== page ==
The Why and Why Not of Custom Applications
Posted in: custom development
Why Choose the Custom Route?
Custom software gives competitive advantage, enabling a company to innovate business processes, reduce labour overhead and build barriers to competition. Companies go down the ‘custom applications’ route for two main reasons:
- They cannot find commercial off-the-shelf software (‘COTS’) which closely fits their needs and that usually means additional spend on adapting it (if that is even possible or technically feasible), or it would mean changing their business processes to suit the new software in ways which they do not wish to follow.
- Alternatively, they believe that a custom application will give them significant competitive advantage. That advantage usually arises from business process innovation offering new services and/or wage bill savings enabling price reduction.
Both reasons have merit, and it is certainly a matter of degree as to whether a full custom application (or sub-system) makes commercial sense.
Why Adapting COTS is not always a Good Idea
Many COTS software vendors offer a ‘customization’ capability (addressing reason #1) and this can be a practical avenue to follow, if
- The budget permits (both acquisition and ongoing support). In almost all cases the core software will be rich in features which the customer doesn’t need because the software has been developed to satisfy a wide market. The resultant software (sometimes known as ‘bloatware’) contains a lot of code and complexity which affects performance, has a maintenance overhead and unneeded support costs. Why should a company be forced into an upgrade because 25 features it doesn’t need have bug fixes to be applied?
- Timescale permits. Development and testing of software changes takes longer because the complete application code package has to be regression tested.
- There are no technical constraints (which are not always obvious when a contract is signed).
- The technology may require a company to take on a new non-core platform with additional running costs.
Cost-wise the core software licence has to be acquired before customization starts, and then the customization and additional support costs are layered on. How much of that licence cost is for functionality that will never be used?
Time-wise, the speed with which COTS software can be running may look attractive, but it is usually the
case that the very adaptations that are required will take much longer to build and test.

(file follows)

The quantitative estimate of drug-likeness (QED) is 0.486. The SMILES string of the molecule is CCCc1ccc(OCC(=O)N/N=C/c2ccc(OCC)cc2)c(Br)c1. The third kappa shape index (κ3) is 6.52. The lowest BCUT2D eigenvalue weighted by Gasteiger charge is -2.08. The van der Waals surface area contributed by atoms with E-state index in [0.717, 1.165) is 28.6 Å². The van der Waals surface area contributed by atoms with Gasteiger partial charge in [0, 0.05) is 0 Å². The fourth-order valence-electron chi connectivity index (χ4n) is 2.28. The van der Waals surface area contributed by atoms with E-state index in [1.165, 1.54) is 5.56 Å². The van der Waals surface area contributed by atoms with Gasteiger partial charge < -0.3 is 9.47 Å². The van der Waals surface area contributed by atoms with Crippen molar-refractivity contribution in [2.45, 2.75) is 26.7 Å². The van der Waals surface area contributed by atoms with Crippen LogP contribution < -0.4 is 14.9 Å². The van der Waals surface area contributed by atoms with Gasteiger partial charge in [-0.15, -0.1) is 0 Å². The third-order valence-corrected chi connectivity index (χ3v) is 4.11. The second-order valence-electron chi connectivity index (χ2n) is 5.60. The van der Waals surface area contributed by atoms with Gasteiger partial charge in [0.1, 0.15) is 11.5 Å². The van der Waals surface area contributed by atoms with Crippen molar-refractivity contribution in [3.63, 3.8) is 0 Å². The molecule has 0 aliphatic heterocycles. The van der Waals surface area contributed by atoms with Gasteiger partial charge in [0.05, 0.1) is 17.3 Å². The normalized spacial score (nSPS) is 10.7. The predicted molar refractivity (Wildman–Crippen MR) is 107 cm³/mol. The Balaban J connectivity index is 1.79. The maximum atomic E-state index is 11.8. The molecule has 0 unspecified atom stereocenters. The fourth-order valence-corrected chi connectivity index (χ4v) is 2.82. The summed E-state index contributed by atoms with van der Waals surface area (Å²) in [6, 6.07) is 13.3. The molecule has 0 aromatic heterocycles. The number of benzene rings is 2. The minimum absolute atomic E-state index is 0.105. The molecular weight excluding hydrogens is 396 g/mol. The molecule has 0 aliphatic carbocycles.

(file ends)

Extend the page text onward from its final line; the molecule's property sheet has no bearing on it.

Why Custom Software Makes Sense
As we said earlier it is a matter of degree, but most growing, innovative businesses have custom applications wh
ich differentiate them from the pack. They are usually led by visionary managers – game changers – who want to do things differently and better than anyone else.
Just like bespoke tailoring of clothes, a custom application will fit perfectly, but more than that it can have functionality which is ready to grow and change in the way a business is already planning, whereas COTS software is always playing catch-up or holding back business change – in fact, usually both together.
Having a custom software application for an innovative process or service can automatically build in barriers to entry and protect the business whilst the competition tries to catch up. This buys time while market dominance is built and consolidated. Why use the same application that the competition uses?
Also, when a company uses COTS software and spots a great way of improving it, guess where the improvement ends up? Yes, it’s in the standard application a few months later, for everyone to use.
A Specialist Business Model
Designing and building custom software requires great skill and experience on the part of the vendor. Vendors who build custom applications as a side-line to selling (as agents) COTS software tend to lose focus as the pressure of meeting quarterly sales targets draws management and resources away to closing the next deal and adapting the COTS software. We have seen this set-up many times over –several of our people have worked for such companies which lack strategic focus on custom applications.
Our business model uses technology-specific strategic development partners. Our development resources are practically unlimited – India turns out more IT graduates in a month than the UK does in a year. Our strategic focus is on custom software applications and not on selling COTS software licences – we are independent of and software author.
The benefits of custom software can be considerable, if the supporting rationale is sound in a company’s business context. Competitor lock-out, unique service offerings, improved system performance and lower support costs are all there for the taking.
If a company is considering the custom software route, then a preliminary discussion with us can help appraisal of the technology and process issues, and provide cost and timescale guidance. This will enable a fully-informed and balanced decision to be made.